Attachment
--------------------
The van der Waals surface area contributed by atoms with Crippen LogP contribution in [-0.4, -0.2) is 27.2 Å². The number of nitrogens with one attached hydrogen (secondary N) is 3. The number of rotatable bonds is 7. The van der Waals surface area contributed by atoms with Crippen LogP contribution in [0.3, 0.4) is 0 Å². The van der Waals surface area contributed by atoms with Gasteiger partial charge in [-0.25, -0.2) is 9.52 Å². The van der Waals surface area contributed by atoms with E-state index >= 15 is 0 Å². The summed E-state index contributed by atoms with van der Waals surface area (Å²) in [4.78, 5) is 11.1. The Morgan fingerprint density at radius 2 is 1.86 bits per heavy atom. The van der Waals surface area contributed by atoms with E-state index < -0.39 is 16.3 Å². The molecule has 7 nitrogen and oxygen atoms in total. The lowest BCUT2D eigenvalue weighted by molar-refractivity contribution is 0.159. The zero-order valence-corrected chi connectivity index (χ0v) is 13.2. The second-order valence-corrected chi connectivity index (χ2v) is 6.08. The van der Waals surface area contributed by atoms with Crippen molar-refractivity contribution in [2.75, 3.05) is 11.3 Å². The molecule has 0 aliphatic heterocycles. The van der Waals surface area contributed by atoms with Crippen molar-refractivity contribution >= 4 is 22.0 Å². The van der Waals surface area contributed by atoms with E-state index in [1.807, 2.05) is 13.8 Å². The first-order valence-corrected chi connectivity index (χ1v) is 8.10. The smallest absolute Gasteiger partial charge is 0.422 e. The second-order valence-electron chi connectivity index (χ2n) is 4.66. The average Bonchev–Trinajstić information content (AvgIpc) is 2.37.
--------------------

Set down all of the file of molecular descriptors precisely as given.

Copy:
The van der Waals surface area contributed by atoms with Crippen LogP contribution in [-0.4, -0.2) is 27.2 Å². The number of nitrogens with one attached hydrogen (secondary N) is 3. The number of rotatable bonds is 7. The van der Waals surface area contributed by atoms with Crippen LogP contribution in [0.3, 0.4) is 0 Å². The van der Waals surface area contributed by atoms with Gasteiger partial charge in [-0.25, -0.2) is 9.52 Å². The van der Waals surface area contributed by atoms with E-state index >= 15 is 0 Å². The summed E-state index contributed by atoms with van der Waals surface area (Å²) in [4.78, 5) is 11.1. The Morgan fingerprint density at radius 2 is 1.86 bits per heavy atom. The van der Waals surface area contributed by atoms with E-state index < -0.39 is 16.3 Å². The molecule has 7 nitrogen and oxygen atoms in total. The lowest BCUT2D eigenvalue weighted by molar-refractivity contribution is 0.159. The zero-order valence-corrected chi connectivity index (χ0v) is 13.2. The second-order valence-corrected chi connectivity index (χ2v) is 6.08. The van der Waals surface area contributed by atoms with Crippen molar-refractivity contribution in [2.75, 3.05) is 11.3 Å². The molecule has 0 aliphatic heterocycles. The van der Waals surface area contributed by atoms with Crippen molar-refractivity contribution >= 4 is 22.0 Å². The van der Waals surface area contributed by atoms with E-state index in [1.807, 2.05) is 13.8 Å². The first-order valence-corrected chi connectivity index (χ1v) is 8.10. The smallest absolute Gasteiger partial charge is 0.422 e. The second-order valence-electron chi connectivity index (χ2n) is 4.66. The average Bonchev–Trinajstić information content (AvgIpc) is 2.37.